Since I riffed on Manny Ramirez and Theo Epstein earlier (here), let’s continue the baseball metaphor. Scott Berkun drives a “hanger” a long way when he highlights how PMs sabotage their personal brands (here). The money quote:
Many PMs unintentionally reinforce this view by trying to get everyone to pay attention to the work they do produce: the meta work of spreadsheets, specifications, presentations and status reports, failing to realize that to most in any organization, these are the least interesting and most bureaucratic things produced in the building. This mismatch of value sends the PM and his/her team into a downward spiral: the PM asking for more and more respect in ways guaranteed to push people further away.
I’ve hammered on this point again and again, but when you’re focused on “work vs. outcomes”, you’re consciously or unconsciously telling others that you’re not a business leader, you’re a technician. Mastering your project’s business case and its elevator speech — and using it to describe your project instead of the issues log — will enhance your personal brand immensely. As Scott notes:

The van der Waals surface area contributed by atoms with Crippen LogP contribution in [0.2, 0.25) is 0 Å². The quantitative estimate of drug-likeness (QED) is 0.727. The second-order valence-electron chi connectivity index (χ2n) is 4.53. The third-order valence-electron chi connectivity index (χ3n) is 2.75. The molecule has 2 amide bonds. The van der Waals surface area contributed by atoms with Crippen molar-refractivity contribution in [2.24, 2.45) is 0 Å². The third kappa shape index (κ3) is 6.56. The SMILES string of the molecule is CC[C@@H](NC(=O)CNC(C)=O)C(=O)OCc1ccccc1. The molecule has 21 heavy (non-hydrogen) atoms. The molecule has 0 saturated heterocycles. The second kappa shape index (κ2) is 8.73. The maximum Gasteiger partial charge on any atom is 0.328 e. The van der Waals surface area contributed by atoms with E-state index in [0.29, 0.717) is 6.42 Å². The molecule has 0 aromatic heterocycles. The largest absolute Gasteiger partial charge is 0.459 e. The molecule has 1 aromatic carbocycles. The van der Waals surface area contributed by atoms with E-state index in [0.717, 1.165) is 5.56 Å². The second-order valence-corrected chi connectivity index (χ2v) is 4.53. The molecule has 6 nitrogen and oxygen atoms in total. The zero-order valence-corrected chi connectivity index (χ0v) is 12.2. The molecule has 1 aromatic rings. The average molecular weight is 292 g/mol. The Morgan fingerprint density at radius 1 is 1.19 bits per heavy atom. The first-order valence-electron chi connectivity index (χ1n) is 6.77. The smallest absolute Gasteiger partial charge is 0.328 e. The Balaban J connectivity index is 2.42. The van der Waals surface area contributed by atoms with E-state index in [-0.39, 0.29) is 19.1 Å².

Our culture does not think of movie directors, executive chefs, astronauts, brain surgeons, or rock stars as project managers…. The difference is these individuals would never describe themselves primarily as project managers. They’d describe themselves as directors, architects or rock stars first, and as a projects manager or team leaders second. They are committed first to the output, not the process.
Filed under: Branding, Business Case, People Development, Performance Management, PMO, Portfolio Management, Program Management, Project Management, Skills vs. competencies Tagged: | personal branding, Scott Berkun